Fitness Checks in Practice - Safety of Passenger Ships: Better Law-Making in action

17-03-2016

It is clear that the fitness check has put great emphasis on assessing the available evidence as thoroughly as possible. However, the lack of data remains an issue, and although this is made clear, at times some conclusions, related to accidents or change of flag for example, could have been more nuanced, given the relative unreliability of the data. To what extent this affects the overall conclusions of the report is less clear. In particular, could they have been more wide-ranging if the data had been better? The final conclusions on simplifications are relatively straightforward, identifying overlap and outdated requirements, while some of the more difficult questions remain less answered. This is particularly the case in terms of accidents, where more and stronger evidence on the role of EU legislation in improving passenger safety would be especially helpful. As mentioned in the report, better data collection and monitoring systems are required for robust post-implementation assessments to be carried out. While the remit of the fitness check has a clear logic, the fact that the same Directives were previously included in an evaluation potentially dilutes the idea of a fitness check being broader than an evaluation. A clearer differentiation between evaluations and fitness checks along with increased transparency around the initial scoping decisions would be helpful. As the fitness checks become more established, the use of an initial roadmap and stakeholder feedback will hopefully go some way in addressing the issue.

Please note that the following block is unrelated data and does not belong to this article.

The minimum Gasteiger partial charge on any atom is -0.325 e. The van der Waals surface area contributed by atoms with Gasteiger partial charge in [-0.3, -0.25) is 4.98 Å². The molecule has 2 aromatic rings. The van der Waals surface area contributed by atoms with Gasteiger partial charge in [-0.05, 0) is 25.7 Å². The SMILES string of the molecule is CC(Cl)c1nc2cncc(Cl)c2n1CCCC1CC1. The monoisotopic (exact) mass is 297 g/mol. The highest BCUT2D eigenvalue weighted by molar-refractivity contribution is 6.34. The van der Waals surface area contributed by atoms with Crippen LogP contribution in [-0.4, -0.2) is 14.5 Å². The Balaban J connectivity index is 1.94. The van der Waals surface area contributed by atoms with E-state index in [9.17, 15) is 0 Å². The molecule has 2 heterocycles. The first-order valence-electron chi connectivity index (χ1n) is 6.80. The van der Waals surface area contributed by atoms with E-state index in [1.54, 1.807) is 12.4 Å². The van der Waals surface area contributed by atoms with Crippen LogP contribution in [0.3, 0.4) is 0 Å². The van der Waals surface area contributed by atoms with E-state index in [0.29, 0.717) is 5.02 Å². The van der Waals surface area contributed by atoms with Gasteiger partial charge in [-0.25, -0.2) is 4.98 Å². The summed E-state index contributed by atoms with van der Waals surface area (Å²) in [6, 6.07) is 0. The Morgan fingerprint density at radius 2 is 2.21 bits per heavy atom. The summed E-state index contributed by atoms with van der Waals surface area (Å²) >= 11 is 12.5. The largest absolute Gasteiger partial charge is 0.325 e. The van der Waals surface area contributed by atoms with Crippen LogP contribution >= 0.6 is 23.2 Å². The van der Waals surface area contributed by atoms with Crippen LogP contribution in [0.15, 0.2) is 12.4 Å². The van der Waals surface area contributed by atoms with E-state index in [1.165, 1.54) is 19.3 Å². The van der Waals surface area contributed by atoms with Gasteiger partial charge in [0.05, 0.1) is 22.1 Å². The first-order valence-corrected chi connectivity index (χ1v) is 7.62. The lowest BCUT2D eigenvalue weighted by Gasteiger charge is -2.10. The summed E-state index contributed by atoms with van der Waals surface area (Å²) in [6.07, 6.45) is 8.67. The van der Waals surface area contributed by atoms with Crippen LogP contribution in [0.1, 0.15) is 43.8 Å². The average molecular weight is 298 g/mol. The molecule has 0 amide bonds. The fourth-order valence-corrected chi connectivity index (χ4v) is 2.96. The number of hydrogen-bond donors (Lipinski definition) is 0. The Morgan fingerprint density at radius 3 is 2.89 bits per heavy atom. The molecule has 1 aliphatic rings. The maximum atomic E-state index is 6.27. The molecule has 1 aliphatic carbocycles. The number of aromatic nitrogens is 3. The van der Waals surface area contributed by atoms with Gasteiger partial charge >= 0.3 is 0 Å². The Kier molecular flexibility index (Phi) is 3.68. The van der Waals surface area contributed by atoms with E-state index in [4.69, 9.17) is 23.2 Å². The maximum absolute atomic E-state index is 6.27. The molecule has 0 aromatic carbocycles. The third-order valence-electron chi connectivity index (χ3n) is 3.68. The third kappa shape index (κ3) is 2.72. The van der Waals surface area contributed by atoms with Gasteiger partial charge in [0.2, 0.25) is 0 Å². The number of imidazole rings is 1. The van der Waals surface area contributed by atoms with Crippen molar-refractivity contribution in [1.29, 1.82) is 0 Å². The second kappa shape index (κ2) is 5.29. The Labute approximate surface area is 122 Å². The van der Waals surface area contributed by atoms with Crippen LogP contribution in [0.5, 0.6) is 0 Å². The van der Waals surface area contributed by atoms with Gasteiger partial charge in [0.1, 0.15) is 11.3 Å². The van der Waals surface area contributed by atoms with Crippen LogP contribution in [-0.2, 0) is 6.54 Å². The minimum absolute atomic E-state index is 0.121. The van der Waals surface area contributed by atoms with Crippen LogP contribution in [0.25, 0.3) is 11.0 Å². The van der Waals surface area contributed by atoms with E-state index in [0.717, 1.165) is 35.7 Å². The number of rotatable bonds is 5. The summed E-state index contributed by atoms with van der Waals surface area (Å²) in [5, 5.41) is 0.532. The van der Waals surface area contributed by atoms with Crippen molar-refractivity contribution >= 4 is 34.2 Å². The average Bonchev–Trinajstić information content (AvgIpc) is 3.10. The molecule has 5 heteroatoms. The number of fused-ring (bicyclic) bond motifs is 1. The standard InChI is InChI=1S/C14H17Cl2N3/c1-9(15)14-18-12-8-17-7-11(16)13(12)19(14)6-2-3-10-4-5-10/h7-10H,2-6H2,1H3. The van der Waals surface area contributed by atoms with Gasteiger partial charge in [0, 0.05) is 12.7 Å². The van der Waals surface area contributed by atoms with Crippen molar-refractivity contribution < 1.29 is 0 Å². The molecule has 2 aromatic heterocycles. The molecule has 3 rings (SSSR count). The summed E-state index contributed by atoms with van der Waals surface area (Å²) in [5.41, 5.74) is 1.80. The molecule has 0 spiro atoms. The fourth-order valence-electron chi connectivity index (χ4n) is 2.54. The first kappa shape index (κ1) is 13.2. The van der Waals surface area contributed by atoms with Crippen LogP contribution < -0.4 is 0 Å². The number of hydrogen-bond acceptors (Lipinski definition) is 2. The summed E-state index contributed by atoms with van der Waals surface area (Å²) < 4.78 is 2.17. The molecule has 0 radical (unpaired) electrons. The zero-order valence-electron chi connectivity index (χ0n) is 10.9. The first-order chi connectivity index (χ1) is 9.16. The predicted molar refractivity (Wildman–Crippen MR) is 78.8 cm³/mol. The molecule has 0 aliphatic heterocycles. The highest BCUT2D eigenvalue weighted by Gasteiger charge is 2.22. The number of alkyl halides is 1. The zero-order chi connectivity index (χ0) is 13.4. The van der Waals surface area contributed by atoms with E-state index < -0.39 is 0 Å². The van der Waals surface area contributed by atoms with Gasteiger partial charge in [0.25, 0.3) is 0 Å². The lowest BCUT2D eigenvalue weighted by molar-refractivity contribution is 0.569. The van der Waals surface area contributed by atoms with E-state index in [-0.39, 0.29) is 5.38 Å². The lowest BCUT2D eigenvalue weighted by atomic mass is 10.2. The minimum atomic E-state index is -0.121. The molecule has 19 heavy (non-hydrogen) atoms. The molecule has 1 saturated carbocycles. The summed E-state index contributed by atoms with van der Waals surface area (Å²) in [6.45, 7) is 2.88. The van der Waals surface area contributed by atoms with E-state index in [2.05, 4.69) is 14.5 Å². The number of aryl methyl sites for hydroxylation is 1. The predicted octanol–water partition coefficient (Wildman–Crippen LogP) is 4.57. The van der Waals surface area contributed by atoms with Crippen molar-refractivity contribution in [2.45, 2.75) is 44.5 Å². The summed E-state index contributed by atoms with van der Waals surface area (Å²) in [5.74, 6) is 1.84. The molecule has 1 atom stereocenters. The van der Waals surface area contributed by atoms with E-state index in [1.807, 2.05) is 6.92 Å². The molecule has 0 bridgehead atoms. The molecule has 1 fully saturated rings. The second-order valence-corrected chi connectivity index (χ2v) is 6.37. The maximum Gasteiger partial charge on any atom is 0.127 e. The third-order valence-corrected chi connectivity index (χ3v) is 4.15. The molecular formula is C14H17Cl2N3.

It is clear that the fitness check has put great emphasis on assessing the available evidence as thoroughly as possible. However, the lack of data remains an issue, and although this is made clear, at times some conclusions, related to accidents or change of flag for example, could have been more nuanced, given the relative unreliability of the data. To what extent this affects the overall conclusions of the report is less clear. In particular, could they have been more wide-ranging if the data had been better? The final conclusions on simplifications are relatively straightforward, identifying overlap and outdated requirements, while some of the more difficult questions remain less answered. This is particularly the case in terms of accidents, where more and stronger evidence on the role of EU legislation in improving passenger safety would be especially helpful. As mentioned in the report, better data collection and monitoring systems are required for robust post-implementation assessments to be carried out. While the remit of the fitness check has a clear logic, the fact that the same Directives were previously included in an evaluation potentially dilutes the idea of a fitness check being broader than an evaluation. A clearer differentiation between evaluations and fitness checks along with increased transparency around the initial scoping decisions would be helpful. As the fitness checks become more established, the use of an initial roadmap and stakeholder feedback will hopefully go some way in addressing the issue.